Court name
Supreme Court of Zimbabwe
Case number
SC 60 of 2014
Civil Appeal SC 317 of 2013

S v Dewa (SC 60 of 2014, Civil Appeal SC 317 of 2013) [2014] ZWSC 60 (29 July 2014);

Law report citations
Media neutral citation
[2014] ZWSC 60
Coram
Guvava JA

Judgment No. SC 60/14

Civil Appeal No. SC 317/13

 

 

REPORTABLE (43)

 

 

DESIRE     DEWA

v

THE     STATE

 

 

IN THE SUPREME COURT OF ZIMBABWE

GWAUNZA JA, GARWE JA & GUVAVA JA

BULAWAYO, JULY 28, 2014 & JULY 30, 2014

 

 

 

P Madzivire, for the Appellant

A Munyeriwa, for the Respondent

 

 

                        GARWE JA:             This is an appeal against the sentence of death imposed on the appellant by the High Court sitting on circuit at Gweru.

 

                        The facts of this case are as follows.  The appellant and the mother of the two deceased children were known to each other.  On 21 November 2011, the deceased’s mother, one Lydia Mangena, escaped from her thatched house through a back window.  This was shortly after 9:00pm.  A man had tried to break into her hut and, fearing for her life, she had then jumped out of the hut and, although she was pursued by the man for a distance, managed to escape.  She then went and made a report to one Austin Marume, a member of the local neighbourhood watch committee.  At about the same time, she noticed that the hut from which she had escaped and in which her two minor children, Pretty Kangausaru, aged six   years, and Nigel, aged twenty three months, had been sleeping, was on fire.  Together with Austin Marume she ran back to her homestead.  She found her uncle having retrieved Pretty Kangausaru from the inferno.  Pretty however had sustained severe burns.  The other child Nigel was burnt beyond recognition.  Pretty died on the way to Mnere Hospital.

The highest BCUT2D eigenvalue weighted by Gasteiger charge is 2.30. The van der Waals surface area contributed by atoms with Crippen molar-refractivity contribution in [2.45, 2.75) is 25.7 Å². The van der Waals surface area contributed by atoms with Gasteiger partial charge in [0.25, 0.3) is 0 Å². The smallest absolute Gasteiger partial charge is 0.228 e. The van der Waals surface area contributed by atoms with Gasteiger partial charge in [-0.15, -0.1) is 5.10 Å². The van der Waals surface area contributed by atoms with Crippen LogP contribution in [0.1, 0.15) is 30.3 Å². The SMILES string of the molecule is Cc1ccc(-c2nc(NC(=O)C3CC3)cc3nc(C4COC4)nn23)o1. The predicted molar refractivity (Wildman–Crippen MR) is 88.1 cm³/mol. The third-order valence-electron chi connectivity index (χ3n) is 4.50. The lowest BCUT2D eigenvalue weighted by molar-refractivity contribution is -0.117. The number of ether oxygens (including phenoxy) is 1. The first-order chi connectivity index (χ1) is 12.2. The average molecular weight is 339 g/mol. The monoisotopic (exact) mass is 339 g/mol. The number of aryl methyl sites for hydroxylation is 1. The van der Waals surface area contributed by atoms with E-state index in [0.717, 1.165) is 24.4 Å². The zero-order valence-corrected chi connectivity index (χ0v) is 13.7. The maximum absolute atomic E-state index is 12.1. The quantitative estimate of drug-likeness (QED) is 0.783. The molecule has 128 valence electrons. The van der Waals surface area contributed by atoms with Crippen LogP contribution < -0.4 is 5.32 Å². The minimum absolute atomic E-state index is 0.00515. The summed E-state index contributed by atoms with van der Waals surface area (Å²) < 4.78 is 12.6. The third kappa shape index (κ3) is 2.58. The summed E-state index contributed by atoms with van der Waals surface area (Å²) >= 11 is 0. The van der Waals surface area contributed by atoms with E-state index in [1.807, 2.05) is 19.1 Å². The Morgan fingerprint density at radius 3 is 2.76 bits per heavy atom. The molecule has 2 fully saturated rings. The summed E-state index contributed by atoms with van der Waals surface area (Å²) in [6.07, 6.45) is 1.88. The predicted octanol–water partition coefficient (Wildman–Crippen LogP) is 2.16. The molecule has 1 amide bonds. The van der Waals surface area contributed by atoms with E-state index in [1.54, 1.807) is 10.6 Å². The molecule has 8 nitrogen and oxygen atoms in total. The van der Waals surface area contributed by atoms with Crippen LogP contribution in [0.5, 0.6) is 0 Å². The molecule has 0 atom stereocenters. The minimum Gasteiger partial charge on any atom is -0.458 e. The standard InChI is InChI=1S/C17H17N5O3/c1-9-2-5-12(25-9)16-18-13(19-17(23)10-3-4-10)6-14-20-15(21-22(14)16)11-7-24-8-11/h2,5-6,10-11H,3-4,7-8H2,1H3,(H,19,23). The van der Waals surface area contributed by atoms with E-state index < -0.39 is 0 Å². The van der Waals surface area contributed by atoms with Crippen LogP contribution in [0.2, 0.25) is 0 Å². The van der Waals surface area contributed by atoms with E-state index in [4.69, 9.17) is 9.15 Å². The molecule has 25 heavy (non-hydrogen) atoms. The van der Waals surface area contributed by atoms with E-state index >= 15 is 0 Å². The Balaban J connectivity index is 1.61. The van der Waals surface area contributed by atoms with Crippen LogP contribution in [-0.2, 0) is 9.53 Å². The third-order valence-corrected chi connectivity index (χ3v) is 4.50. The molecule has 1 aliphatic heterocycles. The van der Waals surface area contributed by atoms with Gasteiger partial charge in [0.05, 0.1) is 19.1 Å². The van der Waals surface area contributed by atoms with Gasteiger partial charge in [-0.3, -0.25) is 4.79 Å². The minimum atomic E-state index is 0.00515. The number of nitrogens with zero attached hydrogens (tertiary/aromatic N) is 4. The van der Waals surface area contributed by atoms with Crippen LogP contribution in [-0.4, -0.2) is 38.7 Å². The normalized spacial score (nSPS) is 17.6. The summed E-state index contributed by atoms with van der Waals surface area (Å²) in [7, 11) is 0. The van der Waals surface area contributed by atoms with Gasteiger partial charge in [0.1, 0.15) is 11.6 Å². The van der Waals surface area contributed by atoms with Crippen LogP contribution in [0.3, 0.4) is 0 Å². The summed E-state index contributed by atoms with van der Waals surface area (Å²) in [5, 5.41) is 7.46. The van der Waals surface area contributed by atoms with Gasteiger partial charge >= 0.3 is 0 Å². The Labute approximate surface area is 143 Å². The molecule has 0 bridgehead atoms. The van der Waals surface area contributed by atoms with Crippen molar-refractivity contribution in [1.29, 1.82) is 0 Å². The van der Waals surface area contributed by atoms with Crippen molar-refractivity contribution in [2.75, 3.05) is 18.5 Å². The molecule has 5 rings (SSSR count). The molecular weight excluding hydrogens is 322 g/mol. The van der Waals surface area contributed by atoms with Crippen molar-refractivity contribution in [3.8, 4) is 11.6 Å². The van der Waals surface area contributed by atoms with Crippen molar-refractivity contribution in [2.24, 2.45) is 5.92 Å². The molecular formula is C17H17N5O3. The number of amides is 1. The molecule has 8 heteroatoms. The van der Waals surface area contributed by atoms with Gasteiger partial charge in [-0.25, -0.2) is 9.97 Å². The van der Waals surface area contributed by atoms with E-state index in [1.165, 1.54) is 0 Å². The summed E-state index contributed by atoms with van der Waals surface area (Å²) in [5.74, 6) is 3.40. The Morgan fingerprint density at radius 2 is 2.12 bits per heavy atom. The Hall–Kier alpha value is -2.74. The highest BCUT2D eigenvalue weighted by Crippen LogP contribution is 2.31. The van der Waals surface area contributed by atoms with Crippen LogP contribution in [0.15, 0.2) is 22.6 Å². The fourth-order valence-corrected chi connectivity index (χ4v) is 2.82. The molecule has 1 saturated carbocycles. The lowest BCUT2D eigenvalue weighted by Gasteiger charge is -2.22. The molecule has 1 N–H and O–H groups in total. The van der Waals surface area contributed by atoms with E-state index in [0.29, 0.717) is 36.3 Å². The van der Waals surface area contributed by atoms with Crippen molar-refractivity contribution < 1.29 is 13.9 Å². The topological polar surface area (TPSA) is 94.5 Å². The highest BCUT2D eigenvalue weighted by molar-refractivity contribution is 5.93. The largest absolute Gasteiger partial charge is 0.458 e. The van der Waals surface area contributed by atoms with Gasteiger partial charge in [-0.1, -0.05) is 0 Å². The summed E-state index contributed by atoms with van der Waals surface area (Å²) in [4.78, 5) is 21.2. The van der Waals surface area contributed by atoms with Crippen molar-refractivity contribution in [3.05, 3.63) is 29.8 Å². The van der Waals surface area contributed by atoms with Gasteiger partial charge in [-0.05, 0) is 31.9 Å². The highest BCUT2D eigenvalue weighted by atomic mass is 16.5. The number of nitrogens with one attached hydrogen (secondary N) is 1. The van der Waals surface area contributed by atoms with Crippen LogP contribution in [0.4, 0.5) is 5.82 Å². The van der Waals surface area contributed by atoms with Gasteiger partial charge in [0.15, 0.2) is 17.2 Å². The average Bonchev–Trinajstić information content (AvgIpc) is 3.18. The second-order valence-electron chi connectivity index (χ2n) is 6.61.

It is common cause that in either case the cause of death was “hypovolaemia 20 Burns.”

 

 

                        In the court a quo the appellant denied being present at Lydia Mangena’s homestead on the night in question.  He told the court he had left his homestead at about 7:00pm in order to go fishing at a place called Mataga.

 

 

                        What was in issue before the court a quo was the identity of the person who set on fire the hut in which the two children had been sleeping.

 

 

                        Lydia Mangenga gave evidence and narrated how she knew the appellant.  They had attended the same school years previously.  She had then left for Karoi where she continued her education.  She had then returned to Mberengwa in 2009 after the death of her father and was staying at her late father’s homestead together with the two children.

 

 

                        From August 2011 until shortly before the fateful event, the appellant had approached her and made advances which she turned down.  At one stage he even threatened her and showed her his Zimbabwe National Army identity card.  Subsequently the appellant had taken her cellular handset.  With the help of neighbours the cellular phone was recovered from one Claris Keto.  Following the recovery, the appellant had then approached her and assaulted her at the local business centre.  The appellant was arrested and placed on remand for having perpetrated the assault on her.

                        It was her evidence that on the night in question the appellant came to her hut and knocked.  On the second knock she asked who it was.  The man outside responded that he was Desire Dewa and that he had come to ask for forgiveness for the assault and threats that he had previously issued.

 

                        She told the court she knew his voice very well.  Thereafter, when she jumped out through the window, she saw the appellant at a distance of about three metres in full moonlight.  She was able to see that he was, inter alia, wearing his yellow and green T-shirt.  Her evidence was that, owing to the moonlight, visibility was so good one could see for a distance of about a hundred metres.